For a race like Oro y Paz, with 6 riders, the team will probably go through ~400 bottles over the course of the race. In terms of calculating, you have to figure the race itself is 6-days and all the riders are arriving 3-days before the start. Now, keep in mind, the riders are always going to be asking for bottles. So from the moment the event starts your bottle count is going down. Now at an event like Oro y Paz in Colombia you also have to take into factor the fans and they all want bottles too! So while 400 bottles may seem like a lot at first, once you break it down the bottles go quickly!
( 400 Bottles / 6 Riders ) / 6 days = ~11 bottles a day per rider
When preparing the bottles before the race, we know that with 6 riders, we will need 12 bottles to put on the 6 bikes for the start of the race. Usually we make this first round of bottles really strong. There isn't really a proven science behind this, more just that the riders seem to like the first bottles being extra strong.
When we talk as a team before the start of the race, it is often determined who will be on "bottle duty" on that day. While this might not seem like the most glamorous role, it is a really important one because keeping the team hydrated can play a major factor, especially during a multi-day event. The riders realize the importance of this role and often take pride in being able to bring a selection of drinks and nutrition up to their teammates during the race.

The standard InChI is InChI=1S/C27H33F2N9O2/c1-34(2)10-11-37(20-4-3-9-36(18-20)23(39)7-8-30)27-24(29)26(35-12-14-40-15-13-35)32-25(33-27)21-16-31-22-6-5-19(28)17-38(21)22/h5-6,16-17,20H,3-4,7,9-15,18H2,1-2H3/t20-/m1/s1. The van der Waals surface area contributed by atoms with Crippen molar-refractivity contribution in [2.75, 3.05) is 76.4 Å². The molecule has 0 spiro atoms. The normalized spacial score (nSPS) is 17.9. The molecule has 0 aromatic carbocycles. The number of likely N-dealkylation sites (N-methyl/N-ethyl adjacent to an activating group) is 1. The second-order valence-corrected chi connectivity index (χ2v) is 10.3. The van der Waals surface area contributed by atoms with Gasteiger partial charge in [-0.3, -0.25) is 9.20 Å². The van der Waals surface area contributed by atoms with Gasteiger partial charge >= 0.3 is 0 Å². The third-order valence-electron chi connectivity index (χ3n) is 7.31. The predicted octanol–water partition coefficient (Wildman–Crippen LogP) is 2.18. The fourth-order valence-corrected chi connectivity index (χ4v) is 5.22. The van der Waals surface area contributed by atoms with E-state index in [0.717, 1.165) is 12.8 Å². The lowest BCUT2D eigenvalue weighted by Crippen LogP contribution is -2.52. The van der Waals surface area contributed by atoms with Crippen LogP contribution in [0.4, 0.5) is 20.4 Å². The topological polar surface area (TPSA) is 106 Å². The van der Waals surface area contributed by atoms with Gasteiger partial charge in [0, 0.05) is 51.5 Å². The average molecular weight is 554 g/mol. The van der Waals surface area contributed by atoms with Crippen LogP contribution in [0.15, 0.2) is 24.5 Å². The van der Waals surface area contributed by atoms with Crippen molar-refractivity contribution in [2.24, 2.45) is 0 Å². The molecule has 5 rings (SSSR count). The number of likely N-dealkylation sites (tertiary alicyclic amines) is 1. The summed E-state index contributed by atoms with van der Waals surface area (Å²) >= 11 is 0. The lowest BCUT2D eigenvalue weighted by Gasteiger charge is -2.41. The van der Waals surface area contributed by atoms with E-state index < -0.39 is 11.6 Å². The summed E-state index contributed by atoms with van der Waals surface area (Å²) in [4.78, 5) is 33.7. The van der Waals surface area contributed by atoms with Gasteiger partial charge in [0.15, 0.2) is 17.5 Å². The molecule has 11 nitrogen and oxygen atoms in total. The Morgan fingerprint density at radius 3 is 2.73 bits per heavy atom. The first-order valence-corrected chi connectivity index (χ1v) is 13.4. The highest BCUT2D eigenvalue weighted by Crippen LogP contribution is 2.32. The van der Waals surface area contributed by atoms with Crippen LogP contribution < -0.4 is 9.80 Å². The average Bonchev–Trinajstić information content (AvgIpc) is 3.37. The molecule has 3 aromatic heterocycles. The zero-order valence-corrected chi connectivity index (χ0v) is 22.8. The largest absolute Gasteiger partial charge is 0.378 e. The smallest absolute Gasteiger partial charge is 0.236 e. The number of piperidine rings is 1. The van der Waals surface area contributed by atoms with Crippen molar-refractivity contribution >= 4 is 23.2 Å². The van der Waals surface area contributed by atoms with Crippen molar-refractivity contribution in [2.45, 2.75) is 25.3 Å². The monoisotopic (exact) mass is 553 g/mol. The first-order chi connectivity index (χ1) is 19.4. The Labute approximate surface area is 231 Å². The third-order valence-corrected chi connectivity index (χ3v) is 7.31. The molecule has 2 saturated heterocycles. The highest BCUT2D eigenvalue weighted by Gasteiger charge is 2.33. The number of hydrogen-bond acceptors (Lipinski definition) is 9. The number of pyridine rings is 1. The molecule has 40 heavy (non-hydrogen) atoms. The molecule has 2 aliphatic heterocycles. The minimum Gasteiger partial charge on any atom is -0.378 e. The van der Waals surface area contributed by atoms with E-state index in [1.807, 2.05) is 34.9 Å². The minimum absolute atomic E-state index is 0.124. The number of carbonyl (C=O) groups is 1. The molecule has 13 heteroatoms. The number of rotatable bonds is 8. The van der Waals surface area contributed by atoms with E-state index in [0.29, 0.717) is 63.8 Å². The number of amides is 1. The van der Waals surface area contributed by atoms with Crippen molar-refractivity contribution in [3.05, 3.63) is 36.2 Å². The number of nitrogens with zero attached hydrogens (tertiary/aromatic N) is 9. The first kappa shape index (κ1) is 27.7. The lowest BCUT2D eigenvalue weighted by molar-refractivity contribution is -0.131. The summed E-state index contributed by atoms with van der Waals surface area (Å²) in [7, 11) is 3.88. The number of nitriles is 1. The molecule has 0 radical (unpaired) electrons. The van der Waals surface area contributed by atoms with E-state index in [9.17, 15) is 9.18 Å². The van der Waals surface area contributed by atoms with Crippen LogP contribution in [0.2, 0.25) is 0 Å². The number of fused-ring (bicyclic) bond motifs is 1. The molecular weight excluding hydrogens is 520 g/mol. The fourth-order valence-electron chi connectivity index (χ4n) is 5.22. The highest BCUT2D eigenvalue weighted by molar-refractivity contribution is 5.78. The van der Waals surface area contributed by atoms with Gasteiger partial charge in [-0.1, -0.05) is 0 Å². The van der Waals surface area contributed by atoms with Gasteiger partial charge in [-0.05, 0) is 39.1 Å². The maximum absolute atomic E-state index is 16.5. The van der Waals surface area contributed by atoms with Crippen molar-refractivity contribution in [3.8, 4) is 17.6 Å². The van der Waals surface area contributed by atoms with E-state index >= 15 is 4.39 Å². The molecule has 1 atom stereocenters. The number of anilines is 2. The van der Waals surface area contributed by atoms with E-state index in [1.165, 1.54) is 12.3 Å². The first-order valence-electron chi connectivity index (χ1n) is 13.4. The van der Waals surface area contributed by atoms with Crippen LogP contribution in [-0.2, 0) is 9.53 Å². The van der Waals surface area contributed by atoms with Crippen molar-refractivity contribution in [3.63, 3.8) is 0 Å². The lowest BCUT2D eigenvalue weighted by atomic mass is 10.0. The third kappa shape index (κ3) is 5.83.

While the water-boy position might be assigned to a rookie in some sport, in cycling often the most experience riders on the team will be assigned to bottle duty. Being smart about the timing about when to go back for bottles can be critical and that is why the role is often given to a veteran within the team. The last thing you want to do is go back to the team cars at a bad time in the race, when the pack is splitting up or when a cross wind is starting. Being smart about the timing can be critical and that is why the role is often given to a veteran within the team. When a rider comes back for bottles, we also use this time to communicate with them about the race. Getting information to the riders can be important and it is also good for us to hear from the riders about what is going on in the pack.
Words; Chris Johnson
Photos; Ethan Glading